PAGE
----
# Grounding A Faraday Cage On The Seventh Floor

I am working on a project for my physics class to test the resistance of various flames.

This will involve using a spark gap with high voltage and I am in the process of building a small Faraday Cage to protect the people outside from any sparks that are a higher voltage than expected, also just to keep them from having the urge to touch it. (The logic being that people are a lot more respectful of radioactive sources when there's a Geiger counter clicking away in the background.)

The problem is this: I need to earth the cage so that the cage itself doesn't become charged but I'm on the 7th floor and its not using a mains power source and I'm not sure what I could use as an earth.

simulate this circuit – Schematic created using CircuitLab

I had thought of earthing it to a radiator pipe, since they're grounded anyway, but I'd be worried about maybe building up charge there that passes through somebody on a higher floor or something and most other ideas I had, had similar problems.

I had also thought about connecting it to the ground of the spark generator assembly, which is not connected to the earth, but I have some strange gut instinct telling me that would be damaging to something or stop the cage working as intended.

Its very important the safety precautions I take are as good as possible because my lecturer is liable for my safety and I don't want to make any mistakes that could hurt somebody due to my ignorance.

I have done some research on grounding and Faraday Cages but I can't seem to find anything other than "Warm, wet dirt is better than cold, dry dirt" and I don't think carrying a bucket of warm moist soil up to class would be appreciated, enjoyable to do, or even work that well as a ground because I can't find anything on exactly how much soil is needed to qualify it as a good earth.

NOTES: There are earthed outlets. I am from Britain if that's important. I wasn't sure if I could just remove the live and earth cables from the plug and use it solely for its ground pin as I am more familiar with electronics than building wiring.

The cage will be approx. 42x30x23 cm

The cage is totally bare steel wire, not painted.

The frequency of the AC spark is approximately 70Hz with a rise time of approx. 50us

This assembly and the experiment will be on an insulated base raised from the table by bricks.

The length of arc will be approx 3cm but it will be passing mostly through the flame, not air.

The voltage will be on the order of 3kV and I cannot tell you what the current limit of the source will be until I can have a look at the specs for the source, which is approx 30 miles away right now.

• Is there no earth grounded outlet nearby? How much energy is released , what is the arc length, rise time and cage size? Arc welders work outside all the time. Is it HVDC or HVAC? Is the cage painted. There may be a simple solution with these answers. Commented Apr 19, 2018 at 14:30
• Editing the question now. Commented Apr 19, 2018 at 15:05
• That should be everything. Commented Apr 19, 2018 at 15:18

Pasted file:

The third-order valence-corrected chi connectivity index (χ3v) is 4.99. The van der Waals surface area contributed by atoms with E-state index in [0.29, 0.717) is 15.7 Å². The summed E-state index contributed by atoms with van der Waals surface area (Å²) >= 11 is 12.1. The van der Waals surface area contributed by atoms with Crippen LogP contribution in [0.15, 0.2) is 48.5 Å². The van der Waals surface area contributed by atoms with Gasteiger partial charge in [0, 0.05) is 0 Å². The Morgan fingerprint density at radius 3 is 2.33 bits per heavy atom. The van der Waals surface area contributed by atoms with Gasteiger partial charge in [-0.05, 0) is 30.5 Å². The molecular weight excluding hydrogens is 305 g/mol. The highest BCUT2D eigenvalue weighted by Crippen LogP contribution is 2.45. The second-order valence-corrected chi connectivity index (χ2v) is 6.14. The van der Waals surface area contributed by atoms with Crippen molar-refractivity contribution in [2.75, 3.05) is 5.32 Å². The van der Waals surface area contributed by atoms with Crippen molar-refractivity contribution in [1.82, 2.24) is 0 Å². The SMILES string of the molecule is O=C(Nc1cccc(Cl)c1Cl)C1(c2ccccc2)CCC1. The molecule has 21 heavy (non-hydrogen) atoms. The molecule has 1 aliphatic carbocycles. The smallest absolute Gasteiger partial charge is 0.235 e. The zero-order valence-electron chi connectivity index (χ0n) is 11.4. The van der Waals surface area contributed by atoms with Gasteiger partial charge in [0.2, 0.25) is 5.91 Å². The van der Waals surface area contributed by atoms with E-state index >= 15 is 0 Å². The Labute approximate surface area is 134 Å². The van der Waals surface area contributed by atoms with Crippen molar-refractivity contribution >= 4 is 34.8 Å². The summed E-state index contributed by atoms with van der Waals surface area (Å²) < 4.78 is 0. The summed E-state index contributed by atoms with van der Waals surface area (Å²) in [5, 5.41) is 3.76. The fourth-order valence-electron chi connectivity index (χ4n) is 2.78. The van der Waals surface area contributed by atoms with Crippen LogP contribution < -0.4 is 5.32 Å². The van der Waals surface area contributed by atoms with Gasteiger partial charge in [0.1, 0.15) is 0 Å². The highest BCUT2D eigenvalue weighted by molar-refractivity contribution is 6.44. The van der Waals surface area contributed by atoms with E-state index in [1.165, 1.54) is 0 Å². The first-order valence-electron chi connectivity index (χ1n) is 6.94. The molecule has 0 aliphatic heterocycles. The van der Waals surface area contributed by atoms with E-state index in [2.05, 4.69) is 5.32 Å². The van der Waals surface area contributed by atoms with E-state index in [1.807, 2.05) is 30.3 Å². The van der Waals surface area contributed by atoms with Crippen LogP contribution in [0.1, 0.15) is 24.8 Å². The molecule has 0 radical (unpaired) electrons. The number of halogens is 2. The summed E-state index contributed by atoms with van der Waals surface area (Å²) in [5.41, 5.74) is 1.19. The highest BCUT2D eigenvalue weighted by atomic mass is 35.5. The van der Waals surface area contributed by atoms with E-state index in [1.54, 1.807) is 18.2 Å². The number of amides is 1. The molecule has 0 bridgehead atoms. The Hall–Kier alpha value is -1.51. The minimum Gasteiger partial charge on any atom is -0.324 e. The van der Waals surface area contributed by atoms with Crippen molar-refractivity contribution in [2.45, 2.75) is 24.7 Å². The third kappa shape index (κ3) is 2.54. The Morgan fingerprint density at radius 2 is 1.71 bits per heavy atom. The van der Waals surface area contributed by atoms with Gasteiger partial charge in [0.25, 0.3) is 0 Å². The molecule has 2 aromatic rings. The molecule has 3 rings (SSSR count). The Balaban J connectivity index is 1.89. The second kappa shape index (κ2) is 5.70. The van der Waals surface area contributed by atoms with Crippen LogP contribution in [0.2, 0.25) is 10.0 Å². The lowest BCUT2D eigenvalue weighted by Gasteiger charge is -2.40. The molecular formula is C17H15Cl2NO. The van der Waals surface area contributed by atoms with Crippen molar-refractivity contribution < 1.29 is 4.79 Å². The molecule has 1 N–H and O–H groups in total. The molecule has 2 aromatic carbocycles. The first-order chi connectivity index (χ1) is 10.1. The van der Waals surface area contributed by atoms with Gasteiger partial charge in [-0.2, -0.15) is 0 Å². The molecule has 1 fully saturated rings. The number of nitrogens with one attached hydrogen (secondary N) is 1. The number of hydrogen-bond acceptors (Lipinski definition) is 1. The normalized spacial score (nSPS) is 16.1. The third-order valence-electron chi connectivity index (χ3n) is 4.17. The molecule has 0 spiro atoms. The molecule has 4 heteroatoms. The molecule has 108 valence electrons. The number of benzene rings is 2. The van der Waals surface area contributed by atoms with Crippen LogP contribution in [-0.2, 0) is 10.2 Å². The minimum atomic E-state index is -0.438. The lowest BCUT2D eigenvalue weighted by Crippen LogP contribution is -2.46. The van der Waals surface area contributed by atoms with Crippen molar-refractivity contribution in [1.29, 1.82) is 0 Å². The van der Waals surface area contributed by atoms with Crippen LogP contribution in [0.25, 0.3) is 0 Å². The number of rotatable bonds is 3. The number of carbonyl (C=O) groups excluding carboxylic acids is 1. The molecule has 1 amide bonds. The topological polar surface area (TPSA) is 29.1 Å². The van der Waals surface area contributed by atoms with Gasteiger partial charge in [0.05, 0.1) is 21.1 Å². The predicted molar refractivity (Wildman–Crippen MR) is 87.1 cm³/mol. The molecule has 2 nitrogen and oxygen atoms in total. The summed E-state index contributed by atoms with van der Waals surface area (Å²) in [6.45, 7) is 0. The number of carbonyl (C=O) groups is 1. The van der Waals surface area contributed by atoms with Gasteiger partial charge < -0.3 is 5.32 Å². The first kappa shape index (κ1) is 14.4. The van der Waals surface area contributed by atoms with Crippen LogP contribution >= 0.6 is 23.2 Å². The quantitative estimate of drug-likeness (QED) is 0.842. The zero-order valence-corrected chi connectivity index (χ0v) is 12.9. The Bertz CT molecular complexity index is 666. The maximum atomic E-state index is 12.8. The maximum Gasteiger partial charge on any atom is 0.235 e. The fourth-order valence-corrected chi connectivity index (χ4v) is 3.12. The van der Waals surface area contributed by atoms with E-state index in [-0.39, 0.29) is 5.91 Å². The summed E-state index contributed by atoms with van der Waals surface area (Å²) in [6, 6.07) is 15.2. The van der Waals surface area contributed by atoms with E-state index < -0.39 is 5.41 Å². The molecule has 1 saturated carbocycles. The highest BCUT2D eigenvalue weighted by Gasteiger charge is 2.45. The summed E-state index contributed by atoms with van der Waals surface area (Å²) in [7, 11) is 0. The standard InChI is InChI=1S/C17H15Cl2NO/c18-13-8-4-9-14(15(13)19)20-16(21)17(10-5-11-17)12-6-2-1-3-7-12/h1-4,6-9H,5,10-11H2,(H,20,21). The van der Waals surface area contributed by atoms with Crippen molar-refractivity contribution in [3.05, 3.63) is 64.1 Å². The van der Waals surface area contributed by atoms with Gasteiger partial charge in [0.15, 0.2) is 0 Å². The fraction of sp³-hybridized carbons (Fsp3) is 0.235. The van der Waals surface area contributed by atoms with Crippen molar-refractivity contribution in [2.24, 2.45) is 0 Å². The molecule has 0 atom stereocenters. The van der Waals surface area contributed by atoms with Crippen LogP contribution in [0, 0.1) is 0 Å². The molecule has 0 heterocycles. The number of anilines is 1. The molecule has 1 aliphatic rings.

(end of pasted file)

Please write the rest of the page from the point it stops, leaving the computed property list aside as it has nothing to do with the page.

• Wha arc length in air ? Voltage ? DC? ? current limit? inductance ? Resistance? L/R? Commented Apr 19, 2018 at 15:22
• How do you verify impulse with 50 Ohm AC load to current sense? Commented Apr 19, 2018 at 15:26

Your power outlet has an earth contact you can use for your purpose (even if you don't use the power outlet as your power source).

It's one of those contacts that are exposed and can be touched. E.g. in this picture the two contacts at the top and bottom of each of the two Schuko outlets.

• If I am using a lab pack as a power source, would it be safe to connect the cage to its ground pin? (By which I mean on the socket that powers the lab pack, not the common pin from its output.) Commented Apr 19, 2018 at 15:28
• Or should the ground of the cage be isolated from the power source? Commented Apr 19, 2018 at 15:28
• @Douglas you can get plug in blocks specifically for earthing - e.g.. Commented Apr 19, 2018 at 15:32
• @Douglas: Ok, in case of a British socket I suggest to prepare a plug that gives you just the earth connection
– Curd
Commented Apr 19, 2018 at 15:32
• @Douglas just easier. They're also useful for plugging in ESD wrist bands. But if you have a plug to hand, you might as well use it. Commented Apr 19, 2018 at 15:51

Considering your low stored energy and low rep rate, a plastic safety enclosure would probably be adequate.

Since you are driving your ignition coil with a 10uF cap at 12V charge at 70Hz, your average power dissipation is: $$\frac{1}{2}(10\mu F)(12V)^2(70Hz)=50mW$$

With a 50us rise-time (seems kind of slow for a spark gap), the RF noise should be around 5kHz. Your peak power is high, but considering the low stored energy, your pulses will be very short and shouldn't put out much EMF.

If you do use a Faraday cage, the electrical ground is the best option (as Curd mentioned), but using a building ground like a radiator pipe will work just as well as far as safety is concerned.

• The reason for using a cage rather than plastic is so that the flames have a readily available supply of oxygen. But your answer was still very informative thank you. Commented Apr 20, 2018 at 17:36